Exclusive: The Republican presidential race has taken a detour into the “class warfare” that the party supposedly despises, with Newt Gingrich and Rick Perry tagging Mitt Romney as an elitist who got rich by laying off workers. But this spat misses the larger point of what the Right is doing to America, writes Robert Parry.
Exclusive: Rep. Ron Paul and other right-wingers have lured many average Americans into their camp by creating a false narrative about America’s Founding, claiming that the drafters of the Constitution wanted a weak central government. But that’s not the real history, Robert Parry writes.
Exclusive: The murder of a fifth Iranian scientist on the streets of Tehran had all the earmarks of an Israeli-sponsored assassination. The killing also worsened tensions at a moment when the momentum toward war with Iran seems unstoppable, reports Robert Parry.
As Wall Street bankers and hedge funds deploy powerful computers in “high-frequency trading” – siphoning off capital meant for productive purposes – one counter-measure would be a “financial transaction tax” to discourage the practice and raise needed revenue, a plan gaining traction in France, reports Jeff Cohen.
Exclusive: Republican presidential contender Rick Santorum is denying his slur about “black people” and “somebody else’s money” with absurd claims that the recordings of his quote aren’t accurate, now getting a sympathetic hearing from a New York Times reporter, writes Robert Parry.
As U.S.-Iran tensions gain a dangerous momentum – with an Iranian court just giving a death sentence to an alleged CIA spy – neocon-dominated Washington has jumped on the bandwagon toward war. But the Independent Institute’s Charles V. Peña says the underlying assumptions deserve more scrutiny.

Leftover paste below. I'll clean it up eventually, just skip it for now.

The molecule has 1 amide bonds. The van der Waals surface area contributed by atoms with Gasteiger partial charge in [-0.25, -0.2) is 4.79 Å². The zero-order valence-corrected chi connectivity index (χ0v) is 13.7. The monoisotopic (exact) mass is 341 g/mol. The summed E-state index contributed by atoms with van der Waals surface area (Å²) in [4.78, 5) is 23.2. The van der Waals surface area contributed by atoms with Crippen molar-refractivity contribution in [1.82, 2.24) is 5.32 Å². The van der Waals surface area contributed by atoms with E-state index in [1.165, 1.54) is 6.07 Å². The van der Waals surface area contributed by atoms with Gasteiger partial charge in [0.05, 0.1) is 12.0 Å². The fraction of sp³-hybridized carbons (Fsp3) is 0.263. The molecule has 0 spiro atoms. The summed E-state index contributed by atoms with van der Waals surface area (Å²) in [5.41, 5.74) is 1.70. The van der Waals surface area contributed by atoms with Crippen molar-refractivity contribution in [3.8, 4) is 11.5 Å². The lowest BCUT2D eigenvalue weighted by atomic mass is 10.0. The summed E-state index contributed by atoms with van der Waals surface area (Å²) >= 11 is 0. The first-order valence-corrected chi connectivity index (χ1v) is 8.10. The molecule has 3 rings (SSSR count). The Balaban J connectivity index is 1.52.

Exclusive: Subtly and not so subtly, Republican presidential contenders are playing the race card again, hoping to win over the votes of angry whites by implicitly blaming the shrinking of the middle-class on preferential treatment of blacks and other minorities, reports Robert Parry.
America’s Founders saw press freedom as a key check on government dishonesty, but today’s media has become a powerful ally of official lies by funneling sophisticated propaganda especially in support of war, as Lawrence Davidson notes about the hysteria over Iran.
In an election year, as many U.S. politicians compete to out-macho one another over fighting a new war with Iran, there is little self-reflection on whether the American side bears its own share of guilt in this troubled bilateral relationship, as Winslow Myers observes.
U.S. political journalists love to cover the horse race of presidential politics – focused on polls and gaffes – while usually obscuring the nation’s actual problems and how the candidates and their proposals relate to this real world, as Danny Schechter notes.